Mail Theft Monday – 11/30/09

Editor’s Note: This edition of Mail Theft Monday is one week late. Blame it on the Holidays 🙂

Here’s the last November edition of “Mail Theft Monday“…

During these busy Holidays, none of us really have the time for close reading, so I’m trying a new strategy: I’m going to put in bold what I think you should read most carefully, and that should cut down your Mail Boss Blog reading time significantly 😉

So that’s my disclaimer… emphases added below!

Identity theft: One couple’s story
Santa Cruz Valley Sun – 11/27/09

(GREEN VALLEY, ARIZONA) “Bill and Dorothy McKenna of Green Valley learned through experience that identity theft can turn your world upside down, and only through hours of phone calls and getting others involved can you make it right again. State [Asst AG] called identity theft “a very debilitating type of fraud” at the Senior Anti-Crime workshop in Tucson this month. He said retirees are easy targets and Arizona is the top state for reporting identity thefts, […]. Identity theft, according to the [BBB], “involves the deliberate use of false or stolen information such as a person’s name, birth date, Social Security number, address or bank account to obtain merchandise and cash.” It’s also the fastest-growing crime in the nation.

Stolen driver’s license numbers and access to personal identification numbers (PINs) and Internet passwords also provide opportunities for identity theft. […] Identity theft can happen via a stolen or lost wallet, “dumpster diving” to retrieve personal information, home theft and mail taken from an unlocked mailbox even though mail theft is a federal crime. […]

[…] If you become a victim of identity theft, the [AG]’s office suggests you act immediately. The BBB said people don’t know they’ve had their identity stolen until they get calls from collection agencies, significant charges show up on bills for purchases they never made, they are denied the ability to rent or buy a home or are contacted by the police after crimes are committed in their names. Victims should immediately call one of the three credit bureaus and place a fraud alert on their credit file. File a police report immediately and get copies as proof of the crime to submit to creditors. File a complaint with the [FTC]. Close accounts that have been tampered with or opened fraudulently. […]”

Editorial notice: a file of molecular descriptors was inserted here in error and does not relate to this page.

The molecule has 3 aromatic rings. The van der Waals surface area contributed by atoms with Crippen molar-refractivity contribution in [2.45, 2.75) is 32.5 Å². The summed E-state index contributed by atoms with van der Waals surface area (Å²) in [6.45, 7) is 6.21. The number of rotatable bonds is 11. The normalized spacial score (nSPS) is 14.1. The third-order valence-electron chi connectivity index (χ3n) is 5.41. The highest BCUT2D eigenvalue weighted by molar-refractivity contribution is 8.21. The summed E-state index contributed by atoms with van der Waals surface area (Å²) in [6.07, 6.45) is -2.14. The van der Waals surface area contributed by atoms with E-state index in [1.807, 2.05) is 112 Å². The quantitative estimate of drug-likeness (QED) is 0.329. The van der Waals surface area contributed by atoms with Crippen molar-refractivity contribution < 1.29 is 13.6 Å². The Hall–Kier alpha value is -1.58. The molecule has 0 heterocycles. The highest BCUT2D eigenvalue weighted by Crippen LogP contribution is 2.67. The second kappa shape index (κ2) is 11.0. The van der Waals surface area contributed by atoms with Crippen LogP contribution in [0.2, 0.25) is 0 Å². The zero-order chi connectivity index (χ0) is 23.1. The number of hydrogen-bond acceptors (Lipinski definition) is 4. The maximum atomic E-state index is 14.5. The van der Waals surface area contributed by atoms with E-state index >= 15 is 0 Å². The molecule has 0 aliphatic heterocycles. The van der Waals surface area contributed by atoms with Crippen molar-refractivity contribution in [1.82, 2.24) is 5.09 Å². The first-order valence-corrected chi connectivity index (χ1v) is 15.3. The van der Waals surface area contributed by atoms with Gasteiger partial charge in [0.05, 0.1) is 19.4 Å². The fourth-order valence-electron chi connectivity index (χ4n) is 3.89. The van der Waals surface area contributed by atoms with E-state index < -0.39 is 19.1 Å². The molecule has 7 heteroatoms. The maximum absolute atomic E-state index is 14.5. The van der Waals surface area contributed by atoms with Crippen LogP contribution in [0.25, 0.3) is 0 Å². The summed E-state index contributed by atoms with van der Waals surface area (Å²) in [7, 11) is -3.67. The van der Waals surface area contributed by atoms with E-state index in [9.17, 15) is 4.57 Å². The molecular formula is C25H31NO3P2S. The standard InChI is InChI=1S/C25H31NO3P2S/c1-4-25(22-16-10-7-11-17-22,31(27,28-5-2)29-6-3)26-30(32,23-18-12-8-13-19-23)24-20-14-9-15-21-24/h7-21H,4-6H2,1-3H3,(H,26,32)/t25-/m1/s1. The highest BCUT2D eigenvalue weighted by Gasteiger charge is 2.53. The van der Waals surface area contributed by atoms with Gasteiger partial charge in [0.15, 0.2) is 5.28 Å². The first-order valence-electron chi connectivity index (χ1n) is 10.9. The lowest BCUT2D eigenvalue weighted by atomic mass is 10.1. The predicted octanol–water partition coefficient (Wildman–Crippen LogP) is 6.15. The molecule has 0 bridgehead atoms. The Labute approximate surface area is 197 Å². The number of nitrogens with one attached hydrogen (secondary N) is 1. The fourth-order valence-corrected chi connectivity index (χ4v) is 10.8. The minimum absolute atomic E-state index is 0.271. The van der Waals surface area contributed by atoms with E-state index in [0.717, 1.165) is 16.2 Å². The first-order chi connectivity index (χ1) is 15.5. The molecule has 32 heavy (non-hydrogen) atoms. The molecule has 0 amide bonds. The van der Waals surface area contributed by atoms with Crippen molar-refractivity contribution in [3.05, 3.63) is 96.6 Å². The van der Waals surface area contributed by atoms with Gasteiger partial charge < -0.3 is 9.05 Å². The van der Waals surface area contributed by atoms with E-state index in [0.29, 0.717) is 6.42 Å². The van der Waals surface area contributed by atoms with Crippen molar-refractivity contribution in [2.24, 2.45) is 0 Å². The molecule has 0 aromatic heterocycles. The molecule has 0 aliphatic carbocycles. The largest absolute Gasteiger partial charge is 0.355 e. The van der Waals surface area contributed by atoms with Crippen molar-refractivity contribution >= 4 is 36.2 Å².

Gates Mills Police Blotter: Mail stolen – 11/26/09

(CLEVELAND, OHIO) “THEFT, RIVERVIEW ROAD: At about 4 p.m. Nov. 17, a woman went to the police station to report the theft of her mail. Police investigated and found that the mail was stolen from the woman’s mailbox around Nov. 16. Police are seeking help in solving the crime. Anyone with information about the theft is asked to contact Detective Barnes at (440) 423-4456.”

Tulare man gets 9 years in prison on drug, identity theft charges
Visalia Times-Delta – 11/25/09

(VISALIA, CALIFORNIA)  “A Tulare man was sentenced to nine years in prison Tuesday after pleading no contest to possession of methamphetamine for sale, identity theft, possession of stolen property and possession of equipment to scan credit cards. […] In August, officers searched cars associated with Rodriguez and others and found more than $4,600 and 260 grams of methamphetamine in one vehicle […]. More than 147 grams of methamphetamine was found in another vehicle […]. A search of Rodriguez’s home found stolen driver’s licenses, credit applications, forged checks and stolen mail, prosecutors said. […] A dozen forged driver’s licenses with Rodriguez’s photograph were located as well, prosecutors said.”

3 arrested in identity theft investigation
Gazette-Times – 11/23/09

(CORVALLIS, OREGON) “The Benton County Sheriff’s Office announced […] the arrests of three people in an identity theft case and say that more arrests could follow. Investigators recovered stolen driver’s licenses, credit cards, Social Security cards, checks, stolen mail, a stolen laptop and printer and methamphetamine after executing a search warrant Nov. 12 […]. According to the press release, Neil and McLaren, who had no listed address, also were in possession of blank check paper and magnetic ink, which is used to make checks bank-compliant.

Neil was jailed on charges of identity theft, forgery, fraudulent use of credit card, theft, mail theft and a fugitive warrant out of California. Mclaren was arrested for identity theft, fraudulent use of credit card, theft and mail theft.

Investigators also took into evidence several pieces of mail that had been stolen was from the Crescent Valley and Vineyard Mountain area. […] Seized from the Herrmann residence were stolen credit cards, a stolen driver’s license and stolen mail. Also seized from the residence was a digital scale, packaging material for controlled substances and a small amount of methamphetamine. […]”

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